Appointment fee could restore trust in GPs, says senior GPC member

Charging patients for appointments could help restore their trust in GPs, the GPC member behind a controversial debate at this year's LMCs conference will argue.

Dr Helena McKeown: proposing charge for GP appointments (photo: Pete Hill)
Dr Helena McKeown: proposing charge for GP appointments (photo: Pete Hill)

Wiltshire GP Dr Helena McKeown will tell the LMCs conference in York on Thursday that proposing charging patients for GP visits ‘brings me no pleasure’.

But she will argue that years of underfunding have caused ‘untold damage’ to UK general practice, which now faces a growing recruitment crisis and unsustainable workload.

The motion, to be debated around 2pm on Thursday, will call on the GPC 'to explore national charging for general practice services with the UK governments'.

‘The time has come to lead our profession in putting a true price on the value of UK general practice,’ Dr McKeown will warn LMC leaders.

‘A fixed fee for some services for some patients will emphasise our value.’

Patient trust in GPs eroded

Dr McKeown will tell the conference that referral management schemes, prescription switching and linking GPs to commissioning groups and their focus on budgets have undermined patients’ trust in general practice.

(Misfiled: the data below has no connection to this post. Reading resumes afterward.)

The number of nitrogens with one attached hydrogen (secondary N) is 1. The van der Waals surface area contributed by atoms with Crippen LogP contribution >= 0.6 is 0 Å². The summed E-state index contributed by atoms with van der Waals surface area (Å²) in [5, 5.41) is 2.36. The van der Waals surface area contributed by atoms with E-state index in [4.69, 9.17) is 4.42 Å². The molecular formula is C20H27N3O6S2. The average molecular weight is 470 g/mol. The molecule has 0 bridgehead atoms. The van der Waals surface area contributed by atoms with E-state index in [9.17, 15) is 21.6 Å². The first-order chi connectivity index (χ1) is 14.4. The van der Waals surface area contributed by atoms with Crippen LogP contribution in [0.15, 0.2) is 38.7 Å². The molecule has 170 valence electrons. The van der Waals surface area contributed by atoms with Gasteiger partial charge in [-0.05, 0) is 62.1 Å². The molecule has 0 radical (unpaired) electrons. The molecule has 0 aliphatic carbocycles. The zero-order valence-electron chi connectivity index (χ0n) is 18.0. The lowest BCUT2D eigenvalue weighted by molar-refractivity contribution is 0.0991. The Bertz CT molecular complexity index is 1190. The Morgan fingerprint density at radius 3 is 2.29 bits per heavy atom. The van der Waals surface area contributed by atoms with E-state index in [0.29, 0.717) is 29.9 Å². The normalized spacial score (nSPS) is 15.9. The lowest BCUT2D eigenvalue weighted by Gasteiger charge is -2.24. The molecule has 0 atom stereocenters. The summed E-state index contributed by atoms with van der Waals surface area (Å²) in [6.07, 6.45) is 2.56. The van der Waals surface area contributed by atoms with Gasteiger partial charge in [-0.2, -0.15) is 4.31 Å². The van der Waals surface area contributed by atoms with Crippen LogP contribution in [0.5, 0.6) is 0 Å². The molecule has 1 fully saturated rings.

Extra funding for the service would help to liberate GPs from ‘political control’and enable GPs to focus on patients’ welfare, she will say.

‘Support for this motion will force the government to display honesty and address the underfunding in general practice compared with the NHS budget as a whole,' Dr McKeown will argue.

‘Support for this motion shows respect to general practice and more doctors will want to be a part of it, rather than retire or be a part of Australian privatised healthcare.

Poll: should GPs charge for appointments?

‘UK general practice is admired throughout the world but years of underfunding have caused untold damage. It is lost to the NHS at its peril. Let’s agree to at least consider how we might fund the sort of high quality general practice that we want to provide our patients.’

Reacting to the motion after the LMC conference agenda was published, former RCGP chairwoman Professor Clare Gerada said on Twitter that the concept was against RCGP policy and that in her view it was a 'desperate motion for desperate times' intended to publicise the crisis in general practice.

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